Written by Rich Forestano Friday, 01 February 2013 00:00
Bob Walpole did it to raise money for Carey High School athletics decades ago. He’d lug his trusty camera around the hallways of the 230 Poppy Avenue teaching ground, documenting students to give them something to watch years later with family and friends: a video yearbook. Walpole just wanted to help, but what he would learn decades later is he may have been the first anywhere to do such a thing.
The former high school gym teacher may be one of the first ever to create video yearbooks, something that’s become a staple with the ever-growing area of video technology. Walpole’s first visual scrapbook rolled on screens in 1983.
Walpole, 69, said a former student called him up in 2008 looking for a tape of the 1988 graduation to play as background visuals for her upcoming class reunion. After a Google search by his daughter Karen, she found that no video yearbooks were created in the U.S. until 1985, and in Germany in 1987.
“I called up the New York Public Library and had the lady research it for me,” he said. “She didn’t find anything earlier than my video.”
Walpole worked at Carey from 1967-99. He attended at Penn State University from 1961-65.
“My wife and I had four children so I was trying save up some money and what I did was I started taping weddings and softball games for bars,” Walpole said. “I would take the recordings back to the bars and show them the games and I would make money like that.”
One would figure that a company like Jostens may have cracked the moving-yearbook code first, but according to Library of Congress and New York Public Library representatives, the earliest video yearbook produced in the United States other than Walpole’s was in Concord, MA in 1985. Other early advents of video yearbooks include Iowa City High School and Long Island schools such as Division Avenue, South Side, Lawrence and Massapequa in the late 1980s.
Paul Friedman in the General Research Division of the NYPL managed to dig up old newspapers articles dating back to 1985 from the Los Angeles Times, New York Times and the Chicago Tribune. The articles mention video yearbooks in Pennsylvania and California in 1982 and 1981. Though Walpole may not have been the first, he certainly was ahead of the curve in terms of foresight into the future that is the technology age.
Walpole credited his video-editing prowess to Norm Hosler, who helped him splice a co-worker’s son’s wedding video in the AV department at Carey. Hosler died in 2008. He worked on Broadway and pioneered the first interclass communications program dubbed ALERT, at the high school.
“It dawned on me that it would be pretty cool to make a video yearbook,” Walpole said while working on wedding videos. “At that time, you didn’t need release statements. Nowadays you can’t take a picture in the hallway without getting one. I checked with the superintendent, principal and checked with the main administrative officers and they gave the go-ahead.”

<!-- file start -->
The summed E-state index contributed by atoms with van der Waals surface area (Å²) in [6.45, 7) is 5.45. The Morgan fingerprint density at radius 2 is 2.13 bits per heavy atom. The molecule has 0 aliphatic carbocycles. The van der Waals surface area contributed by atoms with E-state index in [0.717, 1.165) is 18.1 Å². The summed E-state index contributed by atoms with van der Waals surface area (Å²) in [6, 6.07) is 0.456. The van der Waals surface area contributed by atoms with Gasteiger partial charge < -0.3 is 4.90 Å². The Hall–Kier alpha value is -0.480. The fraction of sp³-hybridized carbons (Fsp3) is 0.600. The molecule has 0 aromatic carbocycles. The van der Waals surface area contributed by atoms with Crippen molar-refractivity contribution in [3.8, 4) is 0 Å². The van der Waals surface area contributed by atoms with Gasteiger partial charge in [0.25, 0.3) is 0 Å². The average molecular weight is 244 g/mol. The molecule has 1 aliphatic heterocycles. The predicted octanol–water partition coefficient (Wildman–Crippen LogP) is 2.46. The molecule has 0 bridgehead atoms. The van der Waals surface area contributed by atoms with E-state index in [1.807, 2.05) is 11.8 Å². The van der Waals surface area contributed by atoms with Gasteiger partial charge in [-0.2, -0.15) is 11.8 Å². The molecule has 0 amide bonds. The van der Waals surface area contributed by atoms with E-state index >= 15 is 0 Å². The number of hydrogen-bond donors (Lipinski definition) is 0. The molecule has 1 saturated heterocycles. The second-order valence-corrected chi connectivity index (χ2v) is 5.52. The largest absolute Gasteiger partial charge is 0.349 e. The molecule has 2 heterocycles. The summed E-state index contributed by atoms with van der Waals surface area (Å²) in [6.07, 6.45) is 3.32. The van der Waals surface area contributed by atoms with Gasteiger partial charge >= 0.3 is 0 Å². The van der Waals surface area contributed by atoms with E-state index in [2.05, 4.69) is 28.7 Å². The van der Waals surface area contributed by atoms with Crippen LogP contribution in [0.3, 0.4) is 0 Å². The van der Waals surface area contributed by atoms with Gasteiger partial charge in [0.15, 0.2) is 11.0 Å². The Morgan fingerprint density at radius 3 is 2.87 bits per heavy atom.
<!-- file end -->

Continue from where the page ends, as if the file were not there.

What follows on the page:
Walpole called Hosler a “genius” and commended the former Carey AV expert and his eye for the screen.
“He was a great man,” said Walpole. “He helped me a lot.”
From prom, to football games, barbecues and hallway interaction, Walpole would scour the corners of Carey to make the transition of seniors that much sweeter. Adding music to the video was his finishing touch.
“I would sell them on graduation day at the end of the year and take all that money throw it back into the athletic programs,” Walpole stated.
In 1983, a novelty at best according to Walpole, he sold about 40 tapes. The following year saw more than 100 videos sold, and it skyrocketed graduation upon graduation.
Walpole’s interest in videotape sparked from his brother-in-law Dave Flaherty, who worked for Pfizer as manager of training and development. He brought home a reel-to-reel video recorder he used as a teaching tool and taped the family and watched it on the TV.
“A number of years later, cartridges were invented and I got hooked into that,” Walpole said. “Because I was involved in coaching and I was in the hallways and I had kids in class all the time, I thought [video yearbooks] would be a good idea.”
In 1986, he started taping the first day seventh-graders walked onto the campus and would hold the tape under lock and key until they graduated. Walpole created a then-and-now segment, showcasing students’ days as youngsters, followed by their time as seniors at Carey.
“I would never show them the tape until six years later when they graduated,” he said. “That was a favorite among the students.”
Audio/Visual Clerk Barbara Priester also aided Walpole. A number of years into his video chronicles, he attained her expertise.
Priester, an advisor for a stage crew, organizes theater plays at Carey and Walpole would tape segments, which were edited into the end-of-the-year video. She would procure video units for him during his video yearbook adventures.
“It was always very exciting because [Robert] was just so into what he was doing,” she said. “He put so much time and effort into it.”
Walpole hung up his reel-to-reel shoes in 1999 when he retired.